They say that if you want something done right, you’ve got to do it yourself.
There’s also a Beatles song that tells us we can get by with a little help from our friends.
Which do you agree with?
Team players on a personal or professional level often assist in bringing something to fruition. And being a team player is a great thing - a team player tends to work very well with others, and playing a strong supportive role can be quite important to a team’s success.
But what about the individual who accomplishes so much alone? This person gets it all done, and gets it done well. The person plans a result and lays out the plan to arrive at this result, and makes it happen. It may be the case that this person doesn’t work well with others, or perhaps he/she is simply determined to get the job done on his/her own terms, time, etc., without the assistance (or possibly hindrance) of others. Not exactly a team player - wouldn’t you agree?
|Wonderful Bordeaux blends|
Which would you rather be? Do you like the concept of sharing responsibilities, making for a lower risk undertaking, but the end result showing the characteristics of all who are involved? Or do you prefer having your name, and your name alone, on a project? It’s your own project, with all the details planned and executed solely by you. Everything about the project demonstrates your very own identity - there’s no mistaking it for someone else’s work. It’s definitely all yours.
With wine grapes, we’ve got blends, and varietal wines that are made from just one grape type. I’m not saying you need to have a preference - I certainly don’t prefer one over the other. But both have their virtues.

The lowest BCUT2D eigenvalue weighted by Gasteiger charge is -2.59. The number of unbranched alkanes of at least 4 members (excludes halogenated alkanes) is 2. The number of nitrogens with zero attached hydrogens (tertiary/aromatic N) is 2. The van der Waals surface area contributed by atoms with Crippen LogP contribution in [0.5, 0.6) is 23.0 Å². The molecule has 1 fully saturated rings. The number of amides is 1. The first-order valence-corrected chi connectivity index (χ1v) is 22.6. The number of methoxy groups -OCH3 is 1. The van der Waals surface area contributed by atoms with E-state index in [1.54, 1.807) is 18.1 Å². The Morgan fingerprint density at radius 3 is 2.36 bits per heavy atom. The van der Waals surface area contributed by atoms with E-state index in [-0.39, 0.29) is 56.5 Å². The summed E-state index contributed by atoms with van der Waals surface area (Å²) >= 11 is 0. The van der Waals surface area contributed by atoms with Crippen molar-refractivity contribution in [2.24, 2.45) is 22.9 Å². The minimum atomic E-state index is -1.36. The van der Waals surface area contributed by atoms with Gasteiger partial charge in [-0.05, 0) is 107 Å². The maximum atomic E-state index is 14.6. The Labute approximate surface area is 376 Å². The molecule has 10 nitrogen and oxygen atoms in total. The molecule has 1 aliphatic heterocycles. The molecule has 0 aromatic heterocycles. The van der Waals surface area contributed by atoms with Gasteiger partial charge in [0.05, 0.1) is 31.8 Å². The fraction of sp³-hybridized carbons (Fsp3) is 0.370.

Take Bordeaux blend wines. Bordeaux are generally made up of mainly Cabernet Sauvignon, Merlot, and Cabernet Franc. Sometimes, there are also small amounts of Petit Verdot, Malbec, and even Carmenere. That’s quite a team, and those teams of grapes tend to produce some truly outstanding wines. But each of those grapes is perfectly capable of standing alone on its own. In a blend, there will be complexity and depth and hopefully great balance, but no single grape type characterizes the blend.
The same applies to Rhone style blends - generally made up of Grenache, Syrah, and Mourvedre, but often include small amounts of Cinsault and Carignan as well. Again, much like Bordeaux grapes, each of those grapes is capable of standing alone, but they also work well as a team.
|Red Burgundy - Pinot Noir - some of the greats|
And then there’s a grape like Pinot Noir. Take a look at a bottle labeled “Burgundy,” or better still, “Bourgogne Rouge,” or anything of the like. Red Burgundies are made from Pinot Noir. There’s very little guesswork involved - it’s Pinot Noir, and we know it. We know what to expect, in a sense. And when we open the bottle and observe the wine by looking at it, and taking note of the aromas and flavors and textures, it’s safe to say that it’s Pinot Noir. That’s because Pinot Noir stands alone. Pinot Noir is not a team player, but rather an individual, and quite a successful individual at that. Pinot Noir gets the job done alone, and oftentimes, Pinot Noir, particularly from Burgundy, are among the most expressive red wines to be found. A properly executed red Burgundy tells the story of the grape, the soil composition, the oak used, and what the weather was like that particular vintage. With minimal intervention from the winemaker, Pinot Noir is free to take its own path and result in something great, and there’s no mistaking it for anything else. Sure, it may be a higher risk wine due to the nature of the grape and the fact that the outcome could be affected positively or negatively quite easily as everything depends on the Pinot Noir, but isn’t it worth it? Of course it is! And the result is a great Pinot Noir wine. Growing and producing great Pinot Noir requires so much determination, patience, care, and even a bit of faith, but in the end, certainly it’s worthwhile, and once you’ve tasted a great Burgundy...well, just go and try some Burgundy and fall in love with Pinot Noir.
So if you’re a good team player, surely you’re quite valuable to plenty of people - you work well with others, you hold up your end of the responsibilities, and you come together to plan and bring about a good result.
But if you’re a loner like Pinot Noir, and you prefer to work as an individual, that’s something to be very proud of too. May your risks pay off, may your identity be known, and may the fruit of your endeavors be everything you’ve hoped it would be.